The story of the troubled life and career of the legendary Jazz singer, Billie Holiday.The story of the troubled life and career of the legendary Jazz singer, Billie Holiday.The story of the troubled life and career of the legendary Jazz singer, Billie Holiday.
This is an excellent movie and by the rating it has received here (7/10) and the five Academy Awards & three Golden Globe nominations it garnered (Diana Ross won the Golden Globe for Most Promising New Actress); my opinion is not in the minority. While this film may gloss over a lot of Billie's life, the script was based on her autobiography (this may be how Billie chose to remember her past) and the screenplay was also nominated for an Oscar.
Diana Ross did not capture the look and sound of Billie Holliday nor did she attempt to. Diana Ross did not channel Billie Holliday the way that Angela Bassett did with Tina Turner or the way Val Kilmer did with Jim Morrison or how Jamie Foxx did with Ray Charles but she internalized Billie's triumphs, pain, struggles, and personal demons and depicted this exceptionally well and she interpreted Billie's voice by not trying to duplicate the inimitatable but maximized the range of her own voice using Billie's distinctive phrasing and capturing the essence of her spirit while coaxing out a myriad of emotions. The double album soundtrack topped the Billboard charts for two weeks, Diana Ross' only number one Pop album as a solo singer.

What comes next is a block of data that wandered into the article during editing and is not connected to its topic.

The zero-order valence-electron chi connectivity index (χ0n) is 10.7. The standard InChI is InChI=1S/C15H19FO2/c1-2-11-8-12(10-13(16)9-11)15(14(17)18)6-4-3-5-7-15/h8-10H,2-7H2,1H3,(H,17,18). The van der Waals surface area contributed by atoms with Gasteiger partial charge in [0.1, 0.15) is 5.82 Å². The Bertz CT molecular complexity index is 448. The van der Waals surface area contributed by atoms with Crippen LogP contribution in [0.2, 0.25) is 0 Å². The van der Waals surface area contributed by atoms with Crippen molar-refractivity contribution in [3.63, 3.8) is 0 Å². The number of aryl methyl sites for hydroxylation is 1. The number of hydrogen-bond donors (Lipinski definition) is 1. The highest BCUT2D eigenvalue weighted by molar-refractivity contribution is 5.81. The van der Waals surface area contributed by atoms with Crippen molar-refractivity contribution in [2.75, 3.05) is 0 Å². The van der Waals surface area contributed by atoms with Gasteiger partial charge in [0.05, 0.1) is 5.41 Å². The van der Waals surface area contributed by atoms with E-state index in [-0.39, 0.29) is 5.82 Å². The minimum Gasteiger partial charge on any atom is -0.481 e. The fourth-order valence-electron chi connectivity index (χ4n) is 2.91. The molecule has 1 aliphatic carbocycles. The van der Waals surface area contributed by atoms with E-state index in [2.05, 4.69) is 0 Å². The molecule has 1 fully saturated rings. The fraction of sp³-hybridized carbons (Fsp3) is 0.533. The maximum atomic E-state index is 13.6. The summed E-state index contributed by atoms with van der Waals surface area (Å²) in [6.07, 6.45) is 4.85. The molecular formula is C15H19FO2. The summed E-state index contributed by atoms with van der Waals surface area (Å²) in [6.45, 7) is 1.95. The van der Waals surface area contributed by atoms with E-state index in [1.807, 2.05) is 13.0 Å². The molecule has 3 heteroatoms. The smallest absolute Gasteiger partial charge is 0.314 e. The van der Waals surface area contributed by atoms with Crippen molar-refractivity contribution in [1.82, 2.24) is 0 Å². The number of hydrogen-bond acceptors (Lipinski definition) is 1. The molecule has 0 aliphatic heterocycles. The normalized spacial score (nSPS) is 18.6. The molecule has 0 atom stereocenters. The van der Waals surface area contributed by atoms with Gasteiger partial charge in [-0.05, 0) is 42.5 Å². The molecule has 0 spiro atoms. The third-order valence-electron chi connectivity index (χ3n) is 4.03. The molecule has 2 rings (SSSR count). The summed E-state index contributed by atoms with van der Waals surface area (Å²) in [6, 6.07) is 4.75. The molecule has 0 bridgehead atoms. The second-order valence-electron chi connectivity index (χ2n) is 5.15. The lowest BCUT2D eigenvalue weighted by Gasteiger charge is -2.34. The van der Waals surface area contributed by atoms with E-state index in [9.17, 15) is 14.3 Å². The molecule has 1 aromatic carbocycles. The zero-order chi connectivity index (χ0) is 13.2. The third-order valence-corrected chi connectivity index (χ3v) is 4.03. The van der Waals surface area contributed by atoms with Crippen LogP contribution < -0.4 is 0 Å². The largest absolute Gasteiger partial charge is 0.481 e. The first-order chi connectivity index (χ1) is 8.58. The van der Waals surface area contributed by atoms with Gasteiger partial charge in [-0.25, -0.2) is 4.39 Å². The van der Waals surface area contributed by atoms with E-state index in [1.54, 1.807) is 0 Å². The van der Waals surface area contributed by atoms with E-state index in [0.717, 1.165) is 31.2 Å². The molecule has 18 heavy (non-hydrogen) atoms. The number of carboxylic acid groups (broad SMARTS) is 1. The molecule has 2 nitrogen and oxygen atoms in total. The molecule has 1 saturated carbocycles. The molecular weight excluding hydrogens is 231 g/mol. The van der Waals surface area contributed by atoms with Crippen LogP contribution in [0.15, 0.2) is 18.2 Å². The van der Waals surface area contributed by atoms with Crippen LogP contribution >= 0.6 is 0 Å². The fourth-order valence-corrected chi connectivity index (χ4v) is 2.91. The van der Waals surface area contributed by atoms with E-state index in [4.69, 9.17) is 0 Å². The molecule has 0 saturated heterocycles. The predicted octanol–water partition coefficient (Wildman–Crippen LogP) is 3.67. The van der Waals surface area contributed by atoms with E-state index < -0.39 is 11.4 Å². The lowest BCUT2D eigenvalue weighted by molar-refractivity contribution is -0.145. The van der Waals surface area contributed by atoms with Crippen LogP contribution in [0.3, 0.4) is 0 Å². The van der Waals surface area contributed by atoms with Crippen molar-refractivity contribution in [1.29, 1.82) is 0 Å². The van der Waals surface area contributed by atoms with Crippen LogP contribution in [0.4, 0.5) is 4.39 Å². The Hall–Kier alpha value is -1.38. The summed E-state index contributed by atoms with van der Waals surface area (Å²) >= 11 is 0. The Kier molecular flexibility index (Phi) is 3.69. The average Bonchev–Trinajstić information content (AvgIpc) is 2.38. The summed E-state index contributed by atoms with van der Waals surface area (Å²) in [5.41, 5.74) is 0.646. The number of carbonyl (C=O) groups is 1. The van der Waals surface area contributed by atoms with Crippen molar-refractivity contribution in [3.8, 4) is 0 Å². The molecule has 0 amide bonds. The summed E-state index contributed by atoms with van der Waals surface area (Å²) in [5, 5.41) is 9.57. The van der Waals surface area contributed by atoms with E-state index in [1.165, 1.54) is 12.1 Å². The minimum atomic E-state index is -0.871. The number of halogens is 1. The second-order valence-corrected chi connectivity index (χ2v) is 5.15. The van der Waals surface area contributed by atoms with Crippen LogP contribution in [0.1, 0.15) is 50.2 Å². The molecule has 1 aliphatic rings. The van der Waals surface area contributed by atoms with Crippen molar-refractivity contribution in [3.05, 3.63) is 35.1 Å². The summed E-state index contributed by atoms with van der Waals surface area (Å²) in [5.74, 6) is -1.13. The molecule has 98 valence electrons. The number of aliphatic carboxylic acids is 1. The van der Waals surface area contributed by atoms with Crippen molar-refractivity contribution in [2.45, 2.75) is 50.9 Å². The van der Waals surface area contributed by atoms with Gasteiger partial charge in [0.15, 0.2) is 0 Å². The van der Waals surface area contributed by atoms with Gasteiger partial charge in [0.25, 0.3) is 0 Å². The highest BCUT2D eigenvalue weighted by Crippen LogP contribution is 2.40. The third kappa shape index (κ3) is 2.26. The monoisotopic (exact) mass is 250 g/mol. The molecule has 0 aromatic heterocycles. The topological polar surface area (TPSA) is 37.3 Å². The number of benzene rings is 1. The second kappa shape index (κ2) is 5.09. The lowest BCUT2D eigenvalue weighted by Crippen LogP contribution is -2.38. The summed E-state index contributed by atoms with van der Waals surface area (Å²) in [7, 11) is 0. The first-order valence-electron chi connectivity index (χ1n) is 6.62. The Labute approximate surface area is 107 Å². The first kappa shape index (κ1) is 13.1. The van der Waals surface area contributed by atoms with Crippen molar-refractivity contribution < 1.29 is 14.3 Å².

This film made me a Billie Holliday fan at age 4. After this film, in addition to Billie, I listened to Sarah Vaughn, Ella Fitzgerald, Mel Torme, Nat King Cole, Ethel Waters, and Dinah Washington while my peers were just starting to rock to disco. This film and its music still stands the test of time as implied by the recent success of Diana Ross' CD, "Blue" (which was previously unreleased material originally recorded for Motown as a follow-up to this soundtrack) on the jazz and adult contemporary Billboard charts. Billie Holliday is without a doubt an icon but so is Diana Ross. Most people would have to admit that for a debut performance, Diana Ross did an outstanding job, no matter what you may think of her personally. In addition, for it to be the only screenplay that she has ever written, Suzanne DePasse (who was a Motown A&R executive at the time and was the first and remains the only Black woman to be nominated for an Oscar for writing) created a great story even if it presents a slightly less gritty portrayal of the troubled singer's life.
- Feb 15, 2008